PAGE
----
"Ideal for the heather," he remarked, seeing things immediately from a bee's point of view. "Uphill on the way out when you're empty, and downhill when coming home loaded."
The logistics of moving nectar from Crofthead hill had not occurred to me.
Richard lit the smoker and then snatched a few blades of grass and stuffed them in. I raised my eyebrows.
"Makes the smoke less acrid. Easier on the eyes." He grinned. The bees' eyes, of course.
Richard puffed some smoke into the entrance of the hive and stood back to give the bees time to settle. Then he lifted off the roof and eased back the quilt. Every move was measured and gentle. Diplomatic. Nothing to ruffle the domestic equilibrium.
He lifted up one of the frames and held it up for me to see. It bustled with bees, and some crawled onto his gloves. He kept his fingers apart so they wouldn't be crushed. A few bees flew around our heads, but the sound of their wings was easy - the contented song of the summer garden.
"Don't they ever get angry with you?" I asked, remembering my last invasion of the hive when, alone and armed with smoker and apprehension, I had succeeded in raising the ire of every last inmate.
"If I do something silly ... but we try to avoid that, don't we?" He included me in his answer.
After returning the last frame, he replaced the quilt. A lone bee crept out from underneath.
"Where do you think you're going," Richard asked, as if talking to a mischievous pupil. He put out his finger to the bee. It climbed on, and Richard carried it to the alighting board, where he encouraged it back into the hive. This seemed like just good beekeeping practice - one angered bee can incite a whole colony - but with Richard it was more than that, for he would have returned it anyway. Compassion is a good quality in a foreign secretary.
"They have an excellent system, don't you think?" he suggested as we made our way coffeeward.
"Very efficient," I agreed, "right down to their sting."
"Yes, the ultimate deterrent. Very sophisticated."
I was a little surprised. I'd have guessed that Richard wouldn't be in favor of ultimate deterrents.
"You like the idea?" I queried.
"What I like about it is the way it is loaded against the aggressor. Bees possess a weapon - a powerful one - but they know that if they use it, they will not only cause injury to the object of their attack but will certainly destroy themselves. Now that is what I call a deterrent."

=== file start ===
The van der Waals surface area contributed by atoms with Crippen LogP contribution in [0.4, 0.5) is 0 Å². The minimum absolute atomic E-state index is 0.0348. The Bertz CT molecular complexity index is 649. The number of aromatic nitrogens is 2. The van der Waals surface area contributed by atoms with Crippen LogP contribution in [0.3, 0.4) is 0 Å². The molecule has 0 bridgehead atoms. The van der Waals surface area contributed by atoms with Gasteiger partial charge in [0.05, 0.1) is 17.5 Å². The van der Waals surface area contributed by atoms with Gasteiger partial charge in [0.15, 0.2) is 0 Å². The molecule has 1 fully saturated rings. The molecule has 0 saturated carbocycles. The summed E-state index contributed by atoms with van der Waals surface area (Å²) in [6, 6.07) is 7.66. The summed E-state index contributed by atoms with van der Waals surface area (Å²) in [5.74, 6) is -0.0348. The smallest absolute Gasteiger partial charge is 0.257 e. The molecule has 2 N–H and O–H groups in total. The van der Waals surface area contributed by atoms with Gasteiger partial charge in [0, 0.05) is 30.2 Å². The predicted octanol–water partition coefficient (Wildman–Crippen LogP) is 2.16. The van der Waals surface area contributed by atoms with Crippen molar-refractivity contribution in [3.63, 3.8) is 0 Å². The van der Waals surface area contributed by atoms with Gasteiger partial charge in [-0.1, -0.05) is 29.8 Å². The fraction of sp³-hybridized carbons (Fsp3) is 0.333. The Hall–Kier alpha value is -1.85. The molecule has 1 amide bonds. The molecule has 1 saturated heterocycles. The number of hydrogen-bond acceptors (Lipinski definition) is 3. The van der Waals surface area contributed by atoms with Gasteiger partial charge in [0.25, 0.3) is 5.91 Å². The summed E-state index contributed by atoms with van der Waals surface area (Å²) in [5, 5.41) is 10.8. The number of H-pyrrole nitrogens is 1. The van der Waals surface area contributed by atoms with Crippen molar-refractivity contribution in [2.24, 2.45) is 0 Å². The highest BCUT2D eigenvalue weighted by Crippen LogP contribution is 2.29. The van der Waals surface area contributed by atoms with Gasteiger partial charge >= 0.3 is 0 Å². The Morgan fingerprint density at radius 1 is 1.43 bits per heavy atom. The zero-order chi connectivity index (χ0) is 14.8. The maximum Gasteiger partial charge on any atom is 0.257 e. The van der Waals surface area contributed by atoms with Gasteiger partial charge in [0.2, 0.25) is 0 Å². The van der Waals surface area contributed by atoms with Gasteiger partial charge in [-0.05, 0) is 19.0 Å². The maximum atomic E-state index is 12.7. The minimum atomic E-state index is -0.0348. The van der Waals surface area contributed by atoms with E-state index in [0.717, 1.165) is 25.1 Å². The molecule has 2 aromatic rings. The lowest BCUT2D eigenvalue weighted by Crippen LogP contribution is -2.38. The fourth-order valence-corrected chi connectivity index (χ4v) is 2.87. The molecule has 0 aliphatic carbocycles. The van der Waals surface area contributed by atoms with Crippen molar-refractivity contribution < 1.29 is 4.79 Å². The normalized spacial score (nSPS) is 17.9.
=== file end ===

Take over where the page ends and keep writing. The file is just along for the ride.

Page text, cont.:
WE made the coffee and took it outside and sat on the sun-warmed steps of the potato shed. The world, as far as we could see, was at peace: Up on the slopes of Crofthead, sheep grazed quietly, uncompetitively; the daffodils against the wall bowed willingly before the breeze like Lao Tsu's willows, and the soil lay open, welcoming equally both sun and rain.
"After what you've said, I'll have to be more considerate of my bees," I reflected, "avoid forcing them to use the ultimate deterrent." Even as I said that, I was contemplating how easy it is in our everyday lives to precipitate needless reaction and pain through a careless gesture, an unthinking action. Richard read my thoughts.
"There's generally a way round," he said.
"Yes, but finding it is the problem. Look at Yugoslavia. What's the way round something like that?" Conversations with Richard have a habit of expanding from the immediate to the ultimate.
"Very difficult. The legacy of repression seems to spawn turmoil. And such a lovely country." he said. I recalled too, the friendliness of the people of Yugoslavia.
"I wonder," he went, "whether it would have been different if someone had spoken to the womenfolk, early on, before the first shot was fired. Got them to sit down with their husbands and sons. Talked about things ... the implications of war."
It was typical of Richard. An answer appealing by its very simplicity, undeterred by the magnitude of the problem, brave in its disregard for protocol. Good reasons why Richard would make a good foreign secretary?